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Modern Classic Rock, and Still Her Best.
on October 14, 2005
Some records catch magic like lightning in a bottle. There is a mood, a vibe to the album that goes beyond simply musicians gathering in a studio to record a bunch of songs. The Cowboy Junkies Trinity Sessions is one such album. Tuesday Night Music Club is another. And 12 years after its release, Crow is a big star and this remains her best, quintessential record. If you see her live, these are still the songs that pull the most applause.
What makes this record so special? A clue lies buried in the title. Every Tuesday for about a year, Crow and a group of LA musicians-- notably including the late Kevin Gilbert, who was instrumental here, as well as David Baerwald-- would gather and play music and record. At some point this activity got directed into the making of Crow's debut. Indeed the process of making TNMC was more of a group effort than a solo one; Crow has the strongest supporting cast here she has ever had, before or since.
You will see below one reviewer state that this record is not representative of Crow's later work, and that is probably true; you will see another reviewer give much of the credit to Gilbert, and that too is probably fair (although make no mistake, this is a Sheryl Crow record).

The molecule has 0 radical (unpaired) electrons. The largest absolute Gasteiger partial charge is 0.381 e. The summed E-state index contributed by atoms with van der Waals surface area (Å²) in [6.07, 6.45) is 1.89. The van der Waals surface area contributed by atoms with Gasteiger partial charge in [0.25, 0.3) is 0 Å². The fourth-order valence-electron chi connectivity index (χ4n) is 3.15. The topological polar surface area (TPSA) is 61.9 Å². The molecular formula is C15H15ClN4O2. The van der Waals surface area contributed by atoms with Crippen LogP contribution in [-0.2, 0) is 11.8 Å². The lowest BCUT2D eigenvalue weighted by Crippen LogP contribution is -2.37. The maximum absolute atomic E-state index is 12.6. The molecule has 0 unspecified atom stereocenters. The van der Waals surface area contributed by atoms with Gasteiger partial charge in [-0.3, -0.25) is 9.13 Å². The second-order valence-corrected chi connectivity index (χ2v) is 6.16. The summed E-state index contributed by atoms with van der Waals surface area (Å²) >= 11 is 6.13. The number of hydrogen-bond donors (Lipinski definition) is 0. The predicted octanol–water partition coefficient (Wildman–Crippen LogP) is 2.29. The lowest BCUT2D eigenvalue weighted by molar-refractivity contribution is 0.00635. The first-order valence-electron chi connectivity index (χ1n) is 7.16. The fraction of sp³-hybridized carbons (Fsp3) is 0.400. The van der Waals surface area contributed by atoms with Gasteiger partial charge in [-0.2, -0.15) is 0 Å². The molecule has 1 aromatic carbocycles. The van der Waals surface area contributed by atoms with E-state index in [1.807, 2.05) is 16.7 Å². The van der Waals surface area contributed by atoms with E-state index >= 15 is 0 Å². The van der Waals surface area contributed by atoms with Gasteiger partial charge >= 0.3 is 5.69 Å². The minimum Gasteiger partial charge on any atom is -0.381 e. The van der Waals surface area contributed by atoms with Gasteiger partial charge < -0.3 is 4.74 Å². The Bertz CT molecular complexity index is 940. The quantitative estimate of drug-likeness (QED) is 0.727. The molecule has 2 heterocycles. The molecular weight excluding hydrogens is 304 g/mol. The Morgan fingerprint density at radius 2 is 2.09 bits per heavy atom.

But the bottom line is that a confluence of factors-- Crow's undeniable talents and taste, the mix of the players, the loose communal vibe, Gilbert's influence and pop songcraft-- combined to make a special record. If it is not representative of her later work, I would think that would be because the later work is generally not as strong. "Leaving Las Vegas," "Strong Enough," "Can't Cry Anymore," and "I Shall Believe" remain among her best, and best-loved, songs. "All I Wanna Do" gets a bum rap because it was so ubiquitous during the summer of 1994; but when I bought this album for the first time in 1993, that track was so good and immediately likable that it made my personal "Best of '93" cassette.
Crow said of these sessions that they were loose and collaberative; someone might have been given a writing credit if they'd brought a joint that night. I think her subsequent records, while all having a few standout tracks, are not as consistent or cogent as a whole as this one. I do agree that if you like this record you might be disappointed in the two that followed; lord knows I was. But none of that dims the crisp special vibe here, where you almost feel like you are eavesdropping on something special as it is created.
If you ask me, with Sheryl Crow it starts right here.